Grass-fed, Grass-finished, and Grain-finished Beef Defined
By: Molly Hembree, RD, LD
Time to head to the grocery store. One of the most important things we can do when pondering sales, deciphering labels and making sense of the shelves at the supermarket is separating the fact from the fiction when it comes to what’s in our food. We strive to be informed consumers when it comes to understanding products. Check out Simple Truth Organic™ Grass-Fed Beef in your fresh meat case. What’s grass-fed beef all about? Should you make the swap?
“Grass-fed” is interchangeable with the term “grass-finished.” Both mean that the animal consumed 100% grass throughout its life (after any necessary weaning) and was only possibly supplemented with a select group of vitamins and minerals. On the contrary, an animal that is “grain-finished” also consumed grass the majority of its lifespan, but spent the last four to six months of its life on a feedlot, consuming a diet which likely included grains (mostly wheat), silage, corn and soy. Trading your old ways for “greener” pastures could also seem like the natural choice as a cow feeding on grass rather than grains more closely mimics the way nature intended. The plant-based diet of cattle provides all the necessary fat, carbohydrates, protein and essential vitamins and minerals the animal needs in the entirety of its life.
Ultimately, the nutrition of grass-fed versus grain-fed beef is very similar, surprisingly enough. Read ahead for a more in-depth look at the comparisons.
- Calories: A 3 ounce serving of raw grain-fed lean beef provides about 154 calories. By substituting grass-fed beef for this, you can potentially save up to 45 calories per serving due to the leanness (somewhat less fat and calories) of the grass-fed animal. Grass-fed cattle have likely experienced more movement and a longer lifespan than grain-fed cattle.
- Saturated Fat: The primary saturated fat in all beef is stearic acid. Stearic acid has a neutral effect on our blood cholesterol and LDL (“bad” cholesterol), yet does little to help our HDL (“good” cholesterol) levels.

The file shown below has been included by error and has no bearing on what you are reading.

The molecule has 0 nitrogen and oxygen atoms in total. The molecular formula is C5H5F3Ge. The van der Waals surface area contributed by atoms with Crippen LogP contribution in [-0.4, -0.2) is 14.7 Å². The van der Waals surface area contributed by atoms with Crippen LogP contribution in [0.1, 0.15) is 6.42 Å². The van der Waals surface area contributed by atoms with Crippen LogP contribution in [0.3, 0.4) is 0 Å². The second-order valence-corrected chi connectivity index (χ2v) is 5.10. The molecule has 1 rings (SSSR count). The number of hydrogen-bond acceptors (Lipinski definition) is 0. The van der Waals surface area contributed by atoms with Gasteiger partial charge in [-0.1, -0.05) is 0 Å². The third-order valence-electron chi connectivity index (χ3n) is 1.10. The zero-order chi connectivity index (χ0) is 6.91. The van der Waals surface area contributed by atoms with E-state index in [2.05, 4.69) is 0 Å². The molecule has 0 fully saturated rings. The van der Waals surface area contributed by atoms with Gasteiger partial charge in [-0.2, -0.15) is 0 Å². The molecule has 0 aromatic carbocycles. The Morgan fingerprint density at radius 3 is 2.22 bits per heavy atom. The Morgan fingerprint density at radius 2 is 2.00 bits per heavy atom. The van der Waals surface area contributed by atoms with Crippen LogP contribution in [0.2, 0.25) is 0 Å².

- Unsaturated Fats: The make-up of grass-fed beef is only slightly higher in polyunsaturated heart/brain-healthy omega-3 fatty acids and CLA (conjugated linoleic acid). Despite this, the best omega-3 fatty acid sources (1-1.6 g total daily is a good goal) remain oily fish (high in EPA/DHA), as well as flaxseed and walnuts (high in ALA). Grain-fed beef tends to be a slightly richer source of monounsaturated fats.
- Protein: Beef is always a complete protein, providing all nine essential amino acids (as do all animal products other than gelatin, as well as spinach, quinoa and soy). A 3 ounce serving of raw lean beef provides about 24 g of protein.
- Vitamins/Minerals: All beef is a good source of nine vitamins/minerals, including B-vitamins B2, B3, B6 and B12, iron and zinc. Grass-fed beef may be higher in vitamin E as well as beta-carotene (a precursor to vitamin A).
Simple Truth Organic™ Grass-Fed Beef is available in twelve muscle cuts (including several roasts and steaks), as well as ground beef (85% lean/15% fat). All Simple Truth Organic™ Grass-Fed Beef is sourced from animals born, raised and slaughtered in Uruguay, a country with a climate more conducive to year-round grazing. Eighty percent of the cattle found in Uruguay are of two breeds, Aberdeen Angus and Hereford. No added hormones (including any growth promotants) or antibiotics are administered to these cattle. This beef meets all USDA National Organic Program standards for USDA Organic Certification, including the freedom from pesticides and herbicides on their 100% grass diet. USDA Certified Organic standards promote sustainability, use of renewable resources and conservation of land.
Some proponents of grass-fed beef claim that it’s more flavorful, hearty and meaty-tasting than its conventionally raised counterpart. If you’re wanting to give grass-fed beef a whirl, try gradually introducing Simple Truth Organic Grass-Fed Beef into some of your tried-and-true recipes that use a moist heat method (stew, braise, simmer) rather than a dry one (grill, broil, roast) to cook the beef, being sure to focus on low to moderate heat exposure. Managing the temperature of your grass-fed endeavor should offset the over-cooking of this lean beef. Using a meat tenderizer tool or seasoning may also help in preparation.
It’s crucial that beef cuts are cooked to a safe internal temperature of 145˚F and ground beef to 160˚F. The shelf life of this product from manufacture (reflected on the date code on the product) is 23 days for ground beef and 32 days for muscle cuts, with an approximate 2-3 day shelf life after opening when kept refrigerated below 40˚F.
Armed with more information, you should be a little more comfortable on your trip to the store. Beef, when combined with other sources of protein (dairy, eggs, poultry, fish, nuts, seeds, vegetables, legumes and grains), can be part of a well-balanced diet, up to 10 times a week (each time making sure your serving size is 3 ounces cooked meat).